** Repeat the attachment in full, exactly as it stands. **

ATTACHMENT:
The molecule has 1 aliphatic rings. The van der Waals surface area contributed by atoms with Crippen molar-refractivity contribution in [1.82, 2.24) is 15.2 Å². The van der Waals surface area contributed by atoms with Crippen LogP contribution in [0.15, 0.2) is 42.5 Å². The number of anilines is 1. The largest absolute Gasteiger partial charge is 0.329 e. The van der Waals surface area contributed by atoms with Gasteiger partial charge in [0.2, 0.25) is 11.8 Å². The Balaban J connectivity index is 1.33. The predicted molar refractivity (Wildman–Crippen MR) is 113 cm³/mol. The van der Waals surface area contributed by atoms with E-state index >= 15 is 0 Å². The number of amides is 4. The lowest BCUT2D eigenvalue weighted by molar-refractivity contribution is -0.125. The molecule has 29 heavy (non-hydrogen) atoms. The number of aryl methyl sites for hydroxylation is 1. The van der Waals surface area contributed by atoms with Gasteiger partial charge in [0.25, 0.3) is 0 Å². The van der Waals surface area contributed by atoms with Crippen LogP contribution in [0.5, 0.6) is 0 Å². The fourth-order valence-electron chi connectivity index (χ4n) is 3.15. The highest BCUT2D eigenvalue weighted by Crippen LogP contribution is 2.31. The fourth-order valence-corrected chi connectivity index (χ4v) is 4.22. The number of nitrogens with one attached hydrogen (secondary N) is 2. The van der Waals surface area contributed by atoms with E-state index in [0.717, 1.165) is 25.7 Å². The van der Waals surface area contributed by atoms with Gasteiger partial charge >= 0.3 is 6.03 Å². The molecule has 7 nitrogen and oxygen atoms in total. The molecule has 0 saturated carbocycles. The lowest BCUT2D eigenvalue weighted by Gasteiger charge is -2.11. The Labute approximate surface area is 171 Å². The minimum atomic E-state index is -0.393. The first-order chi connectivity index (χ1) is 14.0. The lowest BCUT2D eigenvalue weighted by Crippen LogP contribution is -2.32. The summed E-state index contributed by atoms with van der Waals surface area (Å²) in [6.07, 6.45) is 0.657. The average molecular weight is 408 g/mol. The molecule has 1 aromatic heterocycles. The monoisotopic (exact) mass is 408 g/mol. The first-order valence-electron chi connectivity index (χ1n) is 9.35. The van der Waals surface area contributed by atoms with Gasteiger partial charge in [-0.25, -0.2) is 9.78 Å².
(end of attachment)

The molecule has 1 aliphatic rings. The van der Waals surface area contributed by atoms with Crippen molar-refractivity contribution in [1.82, 2.24) is 15.2 Å². The van der Waals surface area contributed by atoms with Crippen LogP contribution in [0.15, 0.2) is 42.5 Å². The number of anilines is 1. The largest absolute Gasteiger partial charge is 0.329 e. The van der Waals surface area contributed by atoms with Gasteiger partial charge in [0.2, 0.25) is 11.8 Å². The Balaban J connectivity index is 1.33. The predicted molar refractivity (Wildman–Crippen MR) is 113 cm³/mol. The van der Waals surface area contributed by atoms with E-state index >= 15 is 0 Å². The number of amides is 4. The lowest BCUT2D eigenvalue weighted by molar-refractivity contribution is -0.125. The molecule has 29 heavy (non-hydrogen) atoms. The number of aryl methyl sites for hydroxylation is 1. The van der Waals surface area contributed by atoms with Gasteiger partial charge in [0.25, 0.3) is 0 Å². The van der Waals surface area contributed by atoms with Crippen LogP contribution in [0.5, 0.6) is 0 Å². The fourth-order valence-electron chi connectivity index (χ4n) is 3.15. The highest BCUT2D eigenvalue weighted by Crippen LogP contribution is 2.31. The fourth-order valence-corrected chi connectivity index (χ4v) is 4.22. The number of nitrogens with one attached hydrogen (secondary N) is 2. The van der Waals surface area contributed by atoms with E-state index in [0.717, 1.165) is 25.7 Å². The van der Waals surface area contributed by atoms with Gasteiger partial charge >= 0.3 is 6.03 Å². The molecule has 7 nitrogen and oxygen atoms in total. The molecule has 0 saturated carbocycles. The lowest BCUT2D eigenvalue weighted by Gasteiger charge is -2.11. The Labute approximate surface area is 171 Å². The minimum atomic E-state index is -0.393. The first-order chi connectivity index (χ1) is 14.0. The lowest BCUT2D eigenvalue weighted by Crippen LogP contribution is -2.32. The summed E-state index contributed by atoms with van der Waals surface area (Å²) in [6.07, 6.45) is 0.657. The average molecular weight is 408 g/mol. The molecule has 1 aromatic heterocycles. The monoisotopic (exact) mass is 408 g/mol. The first-order valence-electron chi connectivity index (χ1n) is 9.35. The van der Waals surface area contributed by atoms with Gasteiger partial charge in [-0.25, -0.2) is 9.78 Å².